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Physics Topics

  • North by Northwest to Catch A Neutrino in the Act

    1999April 6, 2011

    A century-old radiation detection tool may be pressed into service to see if neutrinos change flavor. The answer may change our models of subatomic particles and the universe.

  • French Nobel Laureate turns back clock

    1999Sept. 20, 2011

    At any given spot along its path, the Aug. 11, 1999, total eclipse offered up to 2-1/2 spectacular minutes of total lunar coverage of the sun. But for two NASA researchers, the show's not over. They're just getting started probing a 50-year-old mystery.

  • Decrypting the Eclipse

    1999April 6, 2011

    On August 11, scientists around the world will attempt to solve a 45 year mystery: Does a solar eclipse somehow affect the Foucault pendulum?

  • Scientist finds 2-in-1 burster; Pulsar goes off twice each orbit

    1998April 6, 2011

    The discovery of a unique, twice-an-orbit bursting, pulsating star yields insight on strange energetic objects in the galaxy.

  • High wire act may be best way to explore Europa

    1998April 6, 2011

    Using a tether to grab power from Europa's magnetic field may allow future spacecraft to explore that intriguing moon "faster, better, and cheaper."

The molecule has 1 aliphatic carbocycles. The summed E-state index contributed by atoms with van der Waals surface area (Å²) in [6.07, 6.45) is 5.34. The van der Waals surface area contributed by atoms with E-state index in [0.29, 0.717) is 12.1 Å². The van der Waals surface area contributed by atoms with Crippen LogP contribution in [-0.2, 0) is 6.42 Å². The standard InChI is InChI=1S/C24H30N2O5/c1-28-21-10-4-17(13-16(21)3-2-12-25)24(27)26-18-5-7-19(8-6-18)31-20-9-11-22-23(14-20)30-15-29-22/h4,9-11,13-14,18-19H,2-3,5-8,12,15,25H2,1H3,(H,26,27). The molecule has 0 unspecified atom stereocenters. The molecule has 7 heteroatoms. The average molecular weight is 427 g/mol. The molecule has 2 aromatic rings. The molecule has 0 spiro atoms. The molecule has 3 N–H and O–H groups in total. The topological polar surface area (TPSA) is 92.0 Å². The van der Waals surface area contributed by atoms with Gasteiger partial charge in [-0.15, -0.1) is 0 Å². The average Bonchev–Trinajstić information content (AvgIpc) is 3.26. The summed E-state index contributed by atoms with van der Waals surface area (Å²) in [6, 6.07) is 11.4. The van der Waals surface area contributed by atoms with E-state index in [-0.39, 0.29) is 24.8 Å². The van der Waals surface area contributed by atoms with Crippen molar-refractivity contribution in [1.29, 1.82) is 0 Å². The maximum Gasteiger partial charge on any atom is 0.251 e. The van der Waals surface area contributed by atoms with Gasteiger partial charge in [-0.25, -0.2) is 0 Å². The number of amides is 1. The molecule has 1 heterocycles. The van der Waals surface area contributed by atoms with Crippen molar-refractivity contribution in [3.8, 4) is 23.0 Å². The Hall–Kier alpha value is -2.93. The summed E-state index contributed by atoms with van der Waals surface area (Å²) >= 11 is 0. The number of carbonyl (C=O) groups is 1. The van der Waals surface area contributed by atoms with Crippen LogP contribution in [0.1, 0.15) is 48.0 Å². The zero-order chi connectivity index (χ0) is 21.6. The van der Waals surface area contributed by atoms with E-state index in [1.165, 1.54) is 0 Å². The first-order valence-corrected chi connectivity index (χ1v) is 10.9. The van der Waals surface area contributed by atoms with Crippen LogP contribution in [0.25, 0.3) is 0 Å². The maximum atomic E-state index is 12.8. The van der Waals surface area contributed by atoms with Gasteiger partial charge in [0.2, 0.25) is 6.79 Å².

• Exotic-looking microbes turn up in ancient Antartic ice

    1998April 6, 2011

    Exploring a microworld locked in ancient ice.

  • The Day the World Didn't End

    2008April 6, 2011

    Last month when scientists switched on the Large Hadron Collider, the world did not come to an end. In today's story, a particle physicist explains why not--and why Earth is safe from Black Holeswhen the collider is reactivated in the months ahead.

  • Bizarre Boiling

    2001April 6, 2011

    Watching liquids boil in low gravity is an out-of-this-world experience. The strangely turbulent liquids have plenty of entertainment value, and they're teaching scientists some important Physicslessons, too.

  • The Equivalence Principle

    2007April 6, 2011

    In the folklore of physics, no story is better known than the tale of Galileo dropping balls from the Leaning Tower of Pisa and proving that gravity accelerates all objects equally regardless of their masses or composition. This is called the "equivalence principle," and it is a cornerstone of modern physics. But was Galileo correct?

  • Shear Mystery

    2002Sept. 20, 2011

    Some fluids have a mysterious property: one moment they're thick, the next they're thin. Physicists aim to find out why with the aid of an experiment in space.